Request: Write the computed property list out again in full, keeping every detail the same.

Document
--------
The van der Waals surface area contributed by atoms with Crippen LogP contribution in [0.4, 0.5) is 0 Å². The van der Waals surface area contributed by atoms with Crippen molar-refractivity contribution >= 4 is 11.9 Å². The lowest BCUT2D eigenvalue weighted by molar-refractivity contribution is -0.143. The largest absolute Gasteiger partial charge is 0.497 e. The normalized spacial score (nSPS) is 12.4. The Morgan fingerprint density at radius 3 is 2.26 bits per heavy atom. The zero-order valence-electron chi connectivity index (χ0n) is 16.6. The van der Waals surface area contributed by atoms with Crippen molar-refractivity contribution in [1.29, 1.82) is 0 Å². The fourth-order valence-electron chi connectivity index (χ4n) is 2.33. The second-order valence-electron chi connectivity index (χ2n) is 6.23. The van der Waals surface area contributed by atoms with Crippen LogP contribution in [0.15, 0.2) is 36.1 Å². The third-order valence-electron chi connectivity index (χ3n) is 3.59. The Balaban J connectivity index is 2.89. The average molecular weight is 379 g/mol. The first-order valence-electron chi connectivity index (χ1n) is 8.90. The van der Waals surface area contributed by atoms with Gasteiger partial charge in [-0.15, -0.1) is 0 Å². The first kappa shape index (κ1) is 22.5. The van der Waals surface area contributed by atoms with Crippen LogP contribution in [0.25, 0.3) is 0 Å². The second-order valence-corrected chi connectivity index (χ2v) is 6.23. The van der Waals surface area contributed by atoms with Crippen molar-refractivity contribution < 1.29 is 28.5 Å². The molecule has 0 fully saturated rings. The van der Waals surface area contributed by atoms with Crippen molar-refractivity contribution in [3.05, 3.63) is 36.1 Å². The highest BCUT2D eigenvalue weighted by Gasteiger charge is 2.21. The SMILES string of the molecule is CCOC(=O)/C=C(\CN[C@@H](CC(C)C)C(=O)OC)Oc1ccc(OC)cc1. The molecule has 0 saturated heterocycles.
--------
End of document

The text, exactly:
The van der Waals surface area contributed by atoms with Crippen LogP contribution in [0.4, 0.5) is 0 Å². The van der Waals surface area contributed by atoms with Crippen molar-refractivity contribution >= 4 is 11.9 Å². The lowest BCUT2D eigenvalue weighted by molar-refractivity contribution is -0.143. The largest absolute Gasteiger partial charge is 0.497 e. The normalized spacial score (nSPS) is 12.4. The Morgan fingerprint density at radius 3 is 2.26 bits per heavy atom. The zero-order valence-electron chi connectivity index (χ0n) is 16.6. The van der Waals surface area contributed by atoms with Crippen molar-refractivity contribution in [1.29, 1.82) is 0 Å². The fourth-order valence-electron chi connectivity index (χ4n) is 2.33. The second-order valence-electron chi connectivity index (χ2n) is 6.23. The van der Waals surface area contributed by atoms with Crippen LogP contribution in [0.15, 0.2) is 36.1 Å². The third-order valence-electron chi connectivity index (χ3n) is 3.59. The Balaban J connectivity index is 2.89. The average molecular weight is 379 g/mol. The first-order valence-electron chi connectivity index (χ1n) is 8.90. The van der Waals surface area contributed by atoms with Gasteiger partial charge in [-0.15, -0.1) is 0 Å². The first kappa shape index (κ1) is 22.5. The van der Waals surface area contributed by atoms with Crippen LogP contribution in [0.25, 0.3) is 0 Å². The second-order valence-corrected chi connectivity index (χ2v) is 6.23. The van der Waals surface area contributed by atoms with Crippen molar-refractivity contribution < 1.29 is 28.5 Å². The molecule has 0 fully saturated rings. The van der Waals surface area contributed by atoms with Crippen molar-refractivity contribution in [3.05, 3.63) is 36.1 Å². The highest BCUT2D eigenvalue weighted by Gasteiger charge is 2.21. The SMILES string of the molecule is CCOC(=O)/C=C(\CN[C@@H](CC(C)C)C(=O)OC)Oc1ccc(OC)cc1. The molecule has 0 saturated heterocycles.